"Becket" is one of my favorite historic films of the 1960's. It follows the realtionship between the uncompromising and highly emotional King Henry II of England (Peter O'Toole, fresh from international acclaim as "Lawrence of Arabia" in the 1962 blockbuster) and his more reasonable, intelligent and honorable friend and chancellor, Thomas Becket (Richard Burton, fresh from his memorable off-screen romance with Elizabeth Taylor in that long and lackluster production of "Cleopatra".)
The film is set in the 12th Century---The Normans have ruled England since the Conquest in 1066 and Henry is William's great grandson. The society has stabalized to the point that Henry Planetgenet's main concerns are regaining his hold over select French cities and taxing and controlling the clergy in his kingdom. The higher clergy, like most institutions of wealth, would rather neither wished to be taxed more nor submit priests accused of crimes to Henry's courts. Henry wants control from Rome minimized--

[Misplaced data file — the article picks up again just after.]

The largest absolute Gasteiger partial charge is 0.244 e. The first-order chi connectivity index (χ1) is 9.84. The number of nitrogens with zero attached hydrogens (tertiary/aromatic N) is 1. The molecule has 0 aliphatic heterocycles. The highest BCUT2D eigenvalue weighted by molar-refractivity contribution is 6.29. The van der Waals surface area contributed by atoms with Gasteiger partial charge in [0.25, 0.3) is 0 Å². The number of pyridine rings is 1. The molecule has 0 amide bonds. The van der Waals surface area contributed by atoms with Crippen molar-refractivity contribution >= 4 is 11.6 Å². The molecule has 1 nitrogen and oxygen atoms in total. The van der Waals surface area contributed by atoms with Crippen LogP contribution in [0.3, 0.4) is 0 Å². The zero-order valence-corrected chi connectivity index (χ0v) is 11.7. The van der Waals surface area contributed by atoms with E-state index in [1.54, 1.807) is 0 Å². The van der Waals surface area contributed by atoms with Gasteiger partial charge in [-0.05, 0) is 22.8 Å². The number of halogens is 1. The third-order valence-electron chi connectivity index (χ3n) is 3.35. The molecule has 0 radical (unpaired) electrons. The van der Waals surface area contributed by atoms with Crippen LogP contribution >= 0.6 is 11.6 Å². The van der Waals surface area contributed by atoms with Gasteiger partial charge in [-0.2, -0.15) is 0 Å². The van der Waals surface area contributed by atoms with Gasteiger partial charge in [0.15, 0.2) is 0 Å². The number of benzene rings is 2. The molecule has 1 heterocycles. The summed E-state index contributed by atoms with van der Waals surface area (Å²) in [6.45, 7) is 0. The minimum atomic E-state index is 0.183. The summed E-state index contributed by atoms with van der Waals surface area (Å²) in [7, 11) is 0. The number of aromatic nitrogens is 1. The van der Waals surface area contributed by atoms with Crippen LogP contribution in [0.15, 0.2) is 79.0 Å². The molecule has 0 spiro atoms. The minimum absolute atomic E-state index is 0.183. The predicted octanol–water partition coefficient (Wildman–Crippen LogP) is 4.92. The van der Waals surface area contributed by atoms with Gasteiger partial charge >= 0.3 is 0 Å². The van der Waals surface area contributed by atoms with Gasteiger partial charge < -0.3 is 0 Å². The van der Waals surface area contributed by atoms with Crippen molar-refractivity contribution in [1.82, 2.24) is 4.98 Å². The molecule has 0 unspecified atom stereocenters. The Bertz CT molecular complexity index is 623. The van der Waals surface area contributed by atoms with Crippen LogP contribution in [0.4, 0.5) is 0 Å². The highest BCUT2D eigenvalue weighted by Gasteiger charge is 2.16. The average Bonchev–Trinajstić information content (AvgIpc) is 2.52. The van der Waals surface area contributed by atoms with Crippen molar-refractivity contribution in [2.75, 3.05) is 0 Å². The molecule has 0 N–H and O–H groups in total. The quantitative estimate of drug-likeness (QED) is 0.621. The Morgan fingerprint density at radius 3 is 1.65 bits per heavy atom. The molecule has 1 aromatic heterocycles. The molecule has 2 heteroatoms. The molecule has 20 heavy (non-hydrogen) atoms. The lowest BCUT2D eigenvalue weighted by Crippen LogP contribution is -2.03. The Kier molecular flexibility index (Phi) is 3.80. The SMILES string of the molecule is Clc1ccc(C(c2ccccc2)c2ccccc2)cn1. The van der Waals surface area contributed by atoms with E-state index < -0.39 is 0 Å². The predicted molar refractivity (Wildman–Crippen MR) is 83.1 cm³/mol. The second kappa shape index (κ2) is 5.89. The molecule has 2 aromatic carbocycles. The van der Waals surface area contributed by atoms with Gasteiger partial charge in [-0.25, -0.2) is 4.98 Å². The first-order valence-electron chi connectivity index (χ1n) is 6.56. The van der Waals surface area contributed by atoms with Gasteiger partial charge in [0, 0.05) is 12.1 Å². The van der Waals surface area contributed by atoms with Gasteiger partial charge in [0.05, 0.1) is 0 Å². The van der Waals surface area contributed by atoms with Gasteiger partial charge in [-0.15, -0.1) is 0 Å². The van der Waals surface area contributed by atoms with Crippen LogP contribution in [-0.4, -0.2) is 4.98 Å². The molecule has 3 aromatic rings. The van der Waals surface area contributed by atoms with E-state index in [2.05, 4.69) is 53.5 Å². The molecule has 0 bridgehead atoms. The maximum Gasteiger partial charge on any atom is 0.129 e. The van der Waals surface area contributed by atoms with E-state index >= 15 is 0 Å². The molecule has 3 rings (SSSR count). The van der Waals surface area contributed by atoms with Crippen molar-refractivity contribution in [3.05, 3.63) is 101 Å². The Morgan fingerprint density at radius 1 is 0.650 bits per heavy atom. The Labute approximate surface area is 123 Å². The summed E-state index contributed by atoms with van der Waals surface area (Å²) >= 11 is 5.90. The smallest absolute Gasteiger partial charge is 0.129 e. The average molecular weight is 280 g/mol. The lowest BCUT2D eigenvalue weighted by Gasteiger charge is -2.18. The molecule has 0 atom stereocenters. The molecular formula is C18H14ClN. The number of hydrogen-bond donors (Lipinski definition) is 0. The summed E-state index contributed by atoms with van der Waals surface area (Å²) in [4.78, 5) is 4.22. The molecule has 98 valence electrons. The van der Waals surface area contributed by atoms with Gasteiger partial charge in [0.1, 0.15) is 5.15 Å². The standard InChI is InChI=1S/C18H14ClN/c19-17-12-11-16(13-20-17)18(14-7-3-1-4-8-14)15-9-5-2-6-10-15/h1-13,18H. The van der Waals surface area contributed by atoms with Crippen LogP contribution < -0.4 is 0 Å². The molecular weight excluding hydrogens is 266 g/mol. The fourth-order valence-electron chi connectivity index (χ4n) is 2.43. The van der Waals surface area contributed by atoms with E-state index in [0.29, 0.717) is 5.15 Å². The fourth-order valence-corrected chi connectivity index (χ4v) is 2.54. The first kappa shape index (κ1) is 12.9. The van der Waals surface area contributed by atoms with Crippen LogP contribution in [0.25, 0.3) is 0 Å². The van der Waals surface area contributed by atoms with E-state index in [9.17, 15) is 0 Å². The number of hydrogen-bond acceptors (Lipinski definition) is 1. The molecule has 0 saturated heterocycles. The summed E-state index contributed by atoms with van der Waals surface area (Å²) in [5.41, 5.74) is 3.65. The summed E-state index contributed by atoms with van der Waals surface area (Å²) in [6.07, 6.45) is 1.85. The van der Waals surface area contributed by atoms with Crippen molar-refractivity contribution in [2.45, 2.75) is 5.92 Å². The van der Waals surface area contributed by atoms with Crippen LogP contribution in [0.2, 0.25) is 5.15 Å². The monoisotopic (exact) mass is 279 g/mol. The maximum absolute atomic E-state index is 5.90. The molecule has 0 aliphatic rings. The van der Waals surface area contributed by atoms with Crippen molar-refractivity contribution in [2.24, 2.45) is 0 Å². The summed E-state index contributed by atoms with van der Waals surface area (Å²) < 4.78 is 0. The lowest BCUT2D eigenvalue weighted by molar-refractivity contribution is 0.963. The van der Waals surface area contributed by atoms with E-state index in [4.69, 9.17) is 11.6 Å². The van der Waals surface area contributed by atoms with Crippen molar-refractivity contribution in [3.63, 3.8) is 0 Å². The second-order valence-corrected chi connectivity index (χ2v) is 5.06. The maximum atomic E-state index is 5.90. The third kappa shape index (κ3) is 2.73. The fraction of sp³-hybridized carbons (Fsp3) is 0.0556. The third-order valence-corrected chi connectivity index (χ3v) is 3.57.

The movie works as a type of love story---Henry II is a man who doesn't like his family and has felt unloved all his life. Becket is like an older brother to him, even though in the film (and play by Jean Alouilh) he is a base-born Saxon and Henry a Norman. ( Actually, Becket was probably not a Saxon at all, but a Norman of a lower nobility. The playwright knew he was mistaken after he finished the play, but didn't change that little goof because it added to the drama of the story. )
Both Burton and O'Toole are great in their respective roles. Here is a pivotal scene in the middle of the film.